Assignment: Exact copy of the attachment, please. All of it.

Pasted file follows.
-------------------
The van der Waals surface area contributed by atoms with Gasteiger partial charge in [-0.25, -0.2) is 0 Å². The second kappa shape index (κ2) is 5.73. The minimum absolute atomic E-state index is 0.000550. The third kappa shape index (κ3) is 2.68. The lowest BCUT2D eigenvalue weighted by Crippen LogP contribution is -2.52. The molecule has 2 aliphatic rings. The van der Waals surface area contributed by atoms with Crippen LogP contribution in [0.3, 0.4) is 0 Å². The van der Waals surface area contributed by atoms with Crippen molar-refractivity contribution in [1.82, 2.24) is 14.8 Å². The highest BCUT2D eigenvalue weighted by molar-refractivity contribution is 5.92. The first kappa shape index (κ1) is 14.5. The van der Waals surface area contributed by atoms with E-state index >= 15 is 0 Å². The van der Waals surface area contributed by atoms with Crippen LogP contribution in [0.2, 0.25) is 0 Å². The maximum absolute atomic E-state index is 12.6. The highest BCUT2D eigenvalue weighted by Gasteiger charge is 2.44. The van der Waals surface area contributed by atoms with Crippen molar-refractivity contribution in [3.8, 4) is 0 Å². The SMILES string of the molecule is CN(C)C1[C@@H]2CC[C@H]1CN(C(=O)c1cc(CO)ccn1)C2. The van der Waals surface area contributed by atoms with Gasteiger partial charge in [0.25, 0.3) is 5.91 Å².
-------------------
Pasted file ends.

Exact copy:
The van der Waals surface area contributed by atoms with Gasteiger partial charge in [-0.25, -0.2) is 0 Å². The second kappa shape index (κ2) is 5.73. The minimum absolute atomic E-state index is 0.000550. The third kappa shape index (κ3) is 2.68. The lowest BCUT2D eigenvalue weighted by Crippen LogP contribution is -2.52. The molecule has 2 aliphatic rings. The van der Waals surface area contributed by atoms with Crippen LogP contribution in [0.3, 0.4) is 0 Å². The van der Waals surface area contributed by atoms with Crippen molar-refractivity contribution in [1.82, 2.24) is 14.8 Å². The highest BCUT2D eigenvalue weighted by molar-refractivity contribution is 5.92. The first kappa shape index (κ1) is 14.5. The van der Waals surface area contributed by atoms with E-state index >= 15 is 0 Å². The van der Waals surface area contributed by atoms with Crippen LogP contribution in [0.2, 0.25) is 0 Å². The maximum absolute atomic E-state index is 12.6. The highest BCUT2D eigenvalue weighted by Gasteiger charge is 2.44. The van der Waals surface area contributed by atoms with Crippen molar-refractivity contribution in [3.8, 4) is 0 Å². The SMILES string of the molecule is CN(C)C1[C@@H]2CC[C@H]1CN(C(=O)c1cc(CO)ccn1)C2. The van der Waals surface area contributed by atoms with Gasteiger partial charge in [0.25, 0.3) is 5.91 Å².